Leftist refuses to recognize Mexico election

Associated Press
Andres Manuel Lopez Obrador, presidential candidate for the Democratic Revolution Party (PRD), speaks during a news conference in Mexico City, Friday, Aug. 31, 2012. Lopez Obrador said Friday that he is refusing to recognize the results of Mexico's presidential election, raising the question of whether he will launch street protests like those he used to paralyze central Mexico City after losing the 2006 vote. (AP Photo/Alexandre Meneghini)
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MEXICO CITY (AP) — Leftist presidential candidate Andres Manuel Lopez Obrador said Friday that he is refusing to recognize the results of Mexico's presidential election, raising the question of whether he will launch street protests like those he used to paralyze central Mexico City after losing the 2006 vote.

Lopez Obrador says a federal electoral tribunal made an illegitimate ruling Thursday evening that rejected the leftist's allegations of vote-buying and other campaign violations in favor of Enrique Pena Nieto, the candidate of the former ruling Institutional Revolutionary Party. Lopez Obrador says he is calling a peaceful protest for Sept. 9 in the Zocalo, the historic plaza in the heart of downtown Mexico City.

"I am telling the people of Mexico that I cannot accept the judgment of the electoral tribunal that declared the presidential election valid," Lopez Obrador told a news conference. "The elections were not clean, free and genuine. As a result, I will not recognize an illegitimate power that's emerged as a result of vote-buying and other grave violations of the constitution and the law."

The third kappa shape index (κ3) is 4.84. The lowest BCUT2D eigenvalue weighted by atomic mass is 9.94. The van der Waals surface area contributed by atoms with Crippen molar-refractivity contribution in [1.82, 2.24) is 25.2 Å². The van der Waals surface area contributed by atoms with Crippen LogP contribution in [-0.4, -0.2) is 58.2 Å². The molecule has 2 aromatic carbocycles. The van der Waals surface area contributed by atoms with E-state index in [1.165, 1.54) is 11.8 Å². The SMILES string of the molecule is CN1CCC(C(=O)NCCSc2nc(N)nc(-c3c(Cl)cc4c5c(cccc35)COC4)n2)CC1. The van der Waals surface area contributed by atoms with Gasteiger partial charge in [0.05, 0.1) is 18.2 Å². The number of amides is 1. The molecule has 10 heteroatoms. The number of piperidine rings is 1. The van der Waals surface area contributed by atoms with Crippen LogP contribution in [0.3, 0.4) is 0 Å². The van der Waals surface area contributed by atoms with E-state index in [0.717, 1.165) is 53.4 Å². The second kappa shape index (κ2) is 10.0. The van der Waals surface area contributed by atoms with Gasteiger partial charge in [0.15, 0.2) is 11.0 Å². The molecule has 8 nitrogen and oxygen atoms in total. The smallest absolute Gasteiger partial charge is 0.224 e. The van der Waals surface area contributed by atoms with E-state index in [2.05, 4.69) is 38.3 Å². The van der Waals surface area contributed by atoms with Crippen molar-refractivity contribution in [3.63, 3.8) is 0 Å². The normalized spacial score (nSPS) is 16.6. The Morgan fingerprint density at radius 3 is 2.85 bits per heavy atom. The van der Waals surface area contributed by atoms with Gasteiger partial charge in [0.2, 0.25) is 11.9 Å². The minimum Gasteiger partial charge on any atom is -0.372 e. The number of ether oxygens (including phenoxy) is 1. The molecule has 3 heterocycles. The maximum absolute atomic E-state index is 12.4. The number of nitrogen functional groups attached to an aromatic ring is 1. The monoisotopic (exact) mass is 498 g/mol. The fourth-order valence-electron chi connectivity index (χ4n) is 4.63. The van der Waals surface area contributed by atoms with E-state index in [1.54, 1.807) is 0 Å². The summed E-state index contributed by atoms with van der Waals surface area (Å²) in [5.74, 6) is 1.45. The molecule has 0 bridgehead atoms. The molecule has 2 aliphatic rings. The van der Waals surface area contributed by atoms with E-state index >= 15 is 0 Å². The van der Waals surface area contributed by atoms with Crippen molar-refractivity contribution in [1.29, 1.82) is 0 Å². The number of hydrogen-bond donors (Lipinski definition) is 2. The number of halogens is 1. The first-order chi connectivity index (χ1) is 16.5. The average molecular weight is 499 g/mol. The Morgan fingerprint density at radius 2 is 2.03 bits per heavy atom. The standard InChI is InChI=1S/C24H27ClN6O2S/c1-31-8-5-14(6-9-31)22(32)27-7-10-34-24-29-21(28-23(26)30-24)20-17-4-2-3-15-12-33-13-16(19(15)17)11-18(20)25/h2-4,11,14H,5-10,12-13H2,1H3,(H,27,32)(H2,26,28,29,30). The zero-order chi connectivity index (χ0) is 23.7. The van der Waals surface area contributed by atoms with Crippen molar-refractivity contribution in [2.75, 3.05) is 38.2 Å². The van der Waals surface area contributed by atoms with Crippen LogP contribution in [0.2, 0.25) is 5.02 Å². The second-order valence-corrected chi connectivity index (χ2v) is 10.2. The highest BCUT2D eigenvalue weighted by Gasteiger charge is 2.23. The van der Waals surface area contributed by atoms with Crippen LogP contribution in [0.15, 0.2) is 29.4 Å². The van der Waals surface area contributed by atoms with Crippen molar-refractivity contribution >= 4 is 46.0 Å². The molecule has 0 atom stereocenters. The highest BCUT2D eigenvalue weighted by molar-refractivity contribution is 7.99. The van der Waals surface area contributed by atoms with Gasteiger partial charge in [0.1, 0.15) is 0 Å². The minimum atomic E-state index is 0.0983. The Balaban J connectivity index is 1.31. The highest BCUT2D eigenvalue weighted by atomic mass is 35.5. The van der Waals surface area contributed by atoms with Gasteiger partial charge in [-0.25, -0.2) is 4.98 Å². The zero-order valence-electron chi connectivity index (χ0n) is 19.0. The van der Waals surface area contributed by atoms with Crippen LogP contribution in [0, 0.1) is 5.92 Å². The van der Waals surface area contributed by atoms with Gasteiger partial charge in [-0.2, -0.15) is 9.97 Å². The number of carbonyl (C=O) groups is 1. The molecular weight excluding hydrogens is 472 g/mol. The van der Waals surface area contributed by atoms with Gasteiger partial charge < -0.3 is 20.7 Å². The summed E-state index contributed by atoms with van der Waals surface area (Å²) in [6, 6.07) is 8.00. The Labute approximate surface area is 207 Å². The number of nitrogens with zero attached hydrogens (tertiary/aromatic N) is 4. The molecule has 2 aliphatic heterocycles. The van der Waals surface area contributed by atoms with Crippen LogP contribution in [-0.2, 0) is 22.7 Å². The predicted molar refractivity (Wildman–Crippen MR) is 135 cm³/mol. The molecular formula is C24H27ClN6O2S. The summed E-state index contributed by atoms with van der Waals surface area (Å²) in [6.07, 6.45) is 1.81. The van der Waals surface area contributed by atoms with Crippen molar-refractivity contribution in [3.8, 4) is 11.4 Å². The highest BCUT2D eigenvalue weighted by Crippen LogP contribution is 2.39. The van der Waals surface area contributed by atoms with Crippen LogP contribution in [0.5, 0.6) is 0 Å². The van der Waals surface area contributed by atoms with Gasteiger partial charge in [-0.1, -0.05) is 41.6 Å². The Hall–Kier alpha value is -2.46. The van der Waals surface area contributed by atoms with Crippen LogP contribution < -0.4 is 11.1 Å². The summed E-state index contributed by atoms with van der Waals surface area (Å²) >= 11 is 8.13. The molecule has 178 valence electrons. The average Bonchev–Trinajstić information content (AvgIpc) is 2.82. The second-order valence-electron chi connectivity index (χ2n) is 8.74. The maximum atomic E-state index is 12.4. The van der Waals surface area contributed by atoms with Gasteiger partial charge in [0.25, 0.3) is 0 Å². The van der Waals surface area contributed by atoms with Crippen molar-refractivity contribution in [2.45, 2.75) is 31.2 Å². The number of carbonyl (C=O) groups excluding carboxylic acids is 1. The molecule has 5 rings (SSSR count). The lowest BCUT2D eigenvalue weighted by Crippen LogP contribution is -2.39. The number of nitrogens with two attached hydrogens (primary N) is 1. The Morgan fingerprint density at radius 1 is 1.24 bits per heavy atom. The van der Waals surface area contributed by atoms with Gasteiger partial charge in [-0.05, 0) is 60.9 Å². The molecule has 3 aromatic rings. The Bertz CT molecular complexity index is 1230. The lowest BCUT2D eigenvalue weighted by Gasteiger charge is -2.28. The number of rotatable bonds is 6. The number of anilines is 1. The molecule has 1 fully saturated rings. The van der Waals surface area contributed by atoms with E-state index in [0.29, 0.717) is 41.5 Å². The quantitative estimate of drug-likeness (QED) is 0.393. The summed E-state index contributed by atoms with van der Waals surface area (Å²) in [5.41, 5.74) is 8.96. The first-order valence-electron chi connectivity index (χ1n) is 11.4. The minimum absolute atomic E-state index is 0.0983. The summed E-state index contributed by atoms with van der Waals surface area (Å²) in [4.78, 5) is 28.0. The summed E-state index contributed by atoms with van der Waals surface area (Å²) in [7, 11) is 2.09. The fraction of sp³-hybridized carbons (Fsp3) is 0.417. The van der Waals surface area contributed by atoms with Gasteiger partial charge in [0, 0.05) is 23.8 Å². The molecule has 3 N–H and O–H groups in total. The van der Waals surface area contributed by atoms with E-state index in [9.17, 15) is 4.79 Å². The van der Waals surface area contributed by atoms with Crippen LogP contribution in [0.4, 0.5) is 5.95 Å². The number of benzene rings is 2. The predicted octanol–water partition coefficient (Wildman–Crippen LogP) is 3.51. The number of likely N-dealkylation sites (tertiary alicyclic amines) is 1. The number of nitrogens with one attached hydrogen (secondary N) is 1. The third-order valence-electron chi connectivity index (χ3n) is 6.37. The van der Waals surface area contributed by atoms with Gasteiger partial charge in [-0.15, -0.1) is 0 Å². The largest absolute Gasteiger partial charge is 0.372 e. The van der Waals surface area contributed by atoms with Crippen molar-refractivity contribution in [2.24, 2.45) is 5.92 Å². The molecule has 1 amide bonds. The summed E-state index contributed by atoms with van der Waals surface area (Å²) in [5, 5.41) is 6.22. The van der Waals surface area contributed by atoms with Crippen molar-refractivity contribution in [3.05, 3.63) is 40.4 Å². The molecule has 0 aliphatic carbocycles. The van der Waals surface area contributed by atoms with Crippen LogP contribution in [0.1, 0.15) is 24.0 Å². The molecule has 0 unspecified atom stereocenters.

It was not immediately clear how many people he will call into the streets and what effect the protest will have. He says he wants the protest to respect the law, and he did not indicate that there would be a repeat of the blockades he launched in 2006.

Lopez Obrador, a popular former mayor of Mexico City, was able to call hundreds of thousands of people into the streets for campaign rallies, and he retains a large and fervent base of support in the capital. But Pena Nieto's margin of more than 3 million votes was far wider than the few hundred thousand votes that cost Lopez Obrador the last presidential vote, and many opponents' outrage at Pena Nieto's win appears to have largely faded since the July 1 vote.

Confirmation of the PRI's victory ends its 12-year absence from Mexico's highest office, which it held without interruption from 1929 to 2000. In past decades, the party engaged in widespread coercion of its opponents, monopolizing virtually every institution in the country. The party says it has reformed and handed control to a new generation of democratically minded young technocrats with a vision of modernizing Mexico.

Pena Nieto was expected to formally accept the status of president-elect as early as Friday, officially beginning the country's transition to an administration that has promised to focus on fiscal reform, infrastructure improvements and a new emphasis on preventing violence from affecting ordinary Mexicans as a result of the country's six-year militarized offensive against drug cartels.

"Even if they keep attacking us, accusing us of being bad losers, crazy, messianic, fools, drunk with power and other niceties, we prefer these insults to validating or forming part of the unjust, corrupt regime that is destroying Mexico," Lopez Obrador said.